For this project, we'll be using the I2C protocol. Wire up your board as shown in the Fritzing diagram below.

Arduino pulse plethysmograph wiring diagram
Arduino pulse plethysmograph wiring diagram


Upload the following code to your Arduino board:

#include <Wire.h>
#include <Adafruit_GFX.h>
#include <Adafruit_SSD1306.h>
#include "MAX30105.h"

MAX30105 particleSensor;

Adafruit_SSD1306 oled(128, 64, &Wire, -1);
byte x;
byte y;
byte z;
byte lastx;
byte lasty;
long baseValue = 0;
long lastMin=2200000;
long lastMax=0;
long rollingMin = 2200000;
long rollingMax=0;

void setup() {
  particleSensor.begin(Wire, I2C_SPEED_FAST);
  oled.begin(SSD1306_SWITCHCAPVCC, 0x3C);

  //Setup to sense a nice looking saw tooth on the plotter
  byte ledBrightness = 0x1F; //Options: 0=Off to 255=50mA
  byte sampleAverage = 8; //Options: 1, 2, 4, 8, 16, 32
  byte ledMode = 3; //Options: 1 = Red only, 2 = Red + IR, 3 = Red + IR + Green
  int sampleRate = 100; //Options: 50, 100, 200, 400, 800, 1000, 1600, 3200
  int pulseWidth = 411; //Options: 69, 118, 215, 411
  int adcRange = 4096; //Options: 2048, 4096, 8192, 16384

  particleSensor.setup(ledBrightness, sampleAverage, ledMode, sampleRate, pulseWidth, adcRange);

  //Take an average of IR readings at power up; this allows us to center the plot on start up
  const byte avgAmount = 30;
  long reading;
  for (byte x = 0 ; x < avgAmount ; x++){
    reading = particleSensor.getIR();

    // Find max IR reading in sample
    if (reading > lastMax){
      lastMax = reading;

    // Find min IR reading in sample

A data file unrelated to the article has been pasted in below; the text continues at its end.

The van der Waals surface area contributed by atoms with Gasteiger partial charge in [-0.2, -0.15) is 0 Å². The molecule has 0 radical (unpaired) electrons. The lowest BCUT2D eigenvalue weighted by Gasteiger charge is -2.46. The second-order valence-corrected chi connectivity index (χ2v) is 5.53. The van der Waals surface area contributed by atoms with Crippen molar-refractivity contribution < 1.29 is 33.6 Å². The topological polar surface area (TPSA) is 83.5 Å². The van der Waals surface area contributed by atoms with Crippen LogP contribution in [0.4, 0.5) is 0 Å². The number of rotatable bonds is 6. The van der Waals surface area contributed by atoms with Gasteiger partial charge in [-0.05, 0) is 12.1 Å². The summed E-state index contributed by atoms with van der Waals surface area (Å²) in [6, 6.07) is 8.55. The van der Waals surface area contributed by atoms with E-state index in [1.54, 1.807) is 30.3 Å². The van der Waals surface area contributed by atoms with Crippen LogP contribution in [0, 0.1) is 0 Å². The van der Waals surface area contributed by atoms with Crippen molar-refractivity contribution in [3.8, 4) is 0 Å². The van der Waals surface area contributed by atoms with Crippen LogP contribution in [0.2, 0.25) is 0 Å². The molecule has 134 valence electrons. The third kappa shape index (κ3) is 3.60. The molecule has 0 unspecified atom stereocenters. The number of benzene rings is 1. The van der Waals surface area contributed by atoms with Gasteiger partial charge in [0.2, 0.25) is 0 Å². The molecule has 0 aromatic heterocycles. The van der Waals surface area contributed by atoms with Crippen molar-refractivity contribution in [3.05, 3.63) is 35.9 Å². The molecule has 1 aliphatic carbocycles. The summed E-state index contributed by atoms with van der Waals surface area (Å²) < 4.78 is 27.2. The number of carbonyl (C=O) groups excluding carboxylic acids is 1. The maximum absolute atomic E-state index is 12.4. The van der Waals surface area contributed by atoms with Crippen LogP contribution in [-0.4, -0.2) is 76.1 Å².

if (reading < lastMin){
      lastMin = reading;
  x = 0;
  y = 0;
  lastx = 0;
  lasty = 0;

void loop() {

  // Display is only 128 pixels wide, so if we're add the end of the display, clear the display and start back over

  // Even though we're keeping track of min/max on a rolling basis, periodically reset the min/max so we don't end up with a loss of waveform amplitude
  if (z > 30) {
    z = 0;
    lastMax = rollingMax;
    lastMin = rollingMin;
    rollingMin = 2200000;
    rollingMax = 0;
  long reading = particleSensor.getIR();    // Read pulse ox sensor; since this is a pulse pleth, we're really only after the IR component
  int y=40-(map(reading, lastMin, lastMax, 0, 40));   // Normalize the pleth waveform against the rolling IR min/max to keep waveform centered

  // Keep track of min/max IR readings to keep waveform centered
  if (reading > rollingMax){
    rollingMax = reading;

  if (reading < rollingMin){
    rollingMin = reading;
  // Keep track of this IR reading so we can draw a line from it on the next reading


Note that you’ll also need to install Sparkfun’s MAX3010x Sensor Library plus Adafruit’s SSD1306 and GFX libraries, all of which can be found in the Arduino Library Manager.

You can find the most up-to-date code from my Torqu3Wr3nch/pulseOxPleth repository on Github.

To keep the waveform centered, I've implemented a rolling average of IR readings. Occasionally you'll see the waveform shift as the average is recalculated and the waveform normalized. This is actually something you see on the floor with real monitors and I bet they're implementing a similar algorithm.

I've commented the code to help new coders understand what's going on. As always, let me know if you build this project and/or have any questions!